Reactive oxygen species are normally produced during cell metabolism. Free radicals may affect cell vitality by several mechanisms, interfering in the cell growth and proliferation, regeneration and tissue repair, inflammatory response and immune process. The main compounds are the superoxide anion, hydrogen peroxide and the hydroxyl radical. Nitric oxide and the peroxynitrite radical also present the capacity to induce oxidation damage2. Kidneys are responsible for 10% of the body oxygen consumption. They are physiological sources of free radicals, especially stemming from the tubular metabolism3. This production increases during the tissue insult process and may contribute towards the installation and progression of the kidney injury4.

ARF incidence during the postoperative period varies in accordance with the series studied and the established definition. Kidney dysfunction is associated with worst case prognoses, especially when dialysis is need. A review conducted on patients who underwent vascular surgery revealed an incidence ranging between 1.7% and 25%5. The risk factors can be related to the patient, such as pre-existing kidney or heart dysfunction, diabetes, sepsis, liver failure and exposure to nephrotoxins, or to the surgical procedure, such as procedures involving extracorporeal circulation or aortic clamping, surgeries that result in an increase in intra-abdominal pressure, kidney or liver transplants and use of intravenous contrasts6.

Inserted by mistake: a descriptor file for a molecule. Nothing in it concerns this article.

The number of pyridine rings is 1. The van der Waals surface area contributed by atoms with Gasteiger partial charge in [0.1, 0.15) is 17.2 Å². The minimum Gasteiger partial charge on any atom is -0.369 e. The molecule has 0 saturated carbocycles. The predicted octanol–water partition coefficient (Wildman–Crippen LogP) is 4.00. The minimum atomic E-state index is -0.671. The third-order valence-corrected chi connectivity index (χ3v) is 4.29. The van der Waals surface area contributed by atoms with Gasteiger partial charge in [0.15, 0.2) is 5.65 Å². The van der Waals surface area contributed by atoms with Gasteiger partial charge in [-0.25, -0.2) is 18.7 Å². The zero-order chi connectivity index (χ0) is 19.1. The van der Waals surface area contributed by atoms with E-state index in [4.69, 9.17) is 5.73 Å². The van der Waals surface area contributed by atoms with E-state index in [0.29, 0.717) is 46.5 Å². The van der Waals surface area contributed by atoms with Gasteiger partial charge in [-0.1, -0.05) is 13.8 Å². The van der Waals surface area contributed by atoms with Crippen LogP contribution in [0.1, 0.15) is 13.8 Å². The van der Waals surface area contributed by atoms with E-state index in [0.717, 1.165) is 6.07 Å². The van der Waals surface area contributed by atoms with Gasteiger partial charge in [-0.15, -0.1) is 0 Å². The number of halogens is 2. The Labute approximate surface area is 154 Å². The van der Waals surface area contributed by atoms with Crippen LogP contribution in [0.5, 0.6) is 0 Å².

Several drugs have been used, without success, in the attempt to prevent ARF in risk situations, such as atrial natriuretic peptide7, calcium channel blockers8, dopamine9, loop diuretics10, mannitol11, among others. The studies will therefore continue in order to find agents that benefit more serious situations. N-acetylcysteine is a thiol with mucolytic properties that is broadly used in clinical practice with few side effects. It has direct and indirect antioxidant properties, a precursor for L-cysteine and glutathione12, a source of sulfhydryl groups and free radical scanner13. It has been studied in prophylaxis of nephropathy induced by contrast14 and in kidney15,16, lung17 and intestinal reperfusion injury18, still with conflicting results. It has been administered to animals by intra-peritoneal injection, before ischemia and in different doses, as 200mg/kg, 24 and 12 hours before15, 200mg/kg, 24, 12 and two hours before16, and 40 or 300mg/kg, 24 hours and 15 minutes before19, usually with 45 minutes of arterial clamping. Recent studies revealed kidney reperfusion injuries with only 25 minutes of clamping20. It has yet to be determined whether it will have beneficial effect if administered at the beginning of the anesthetic-surgical procedure.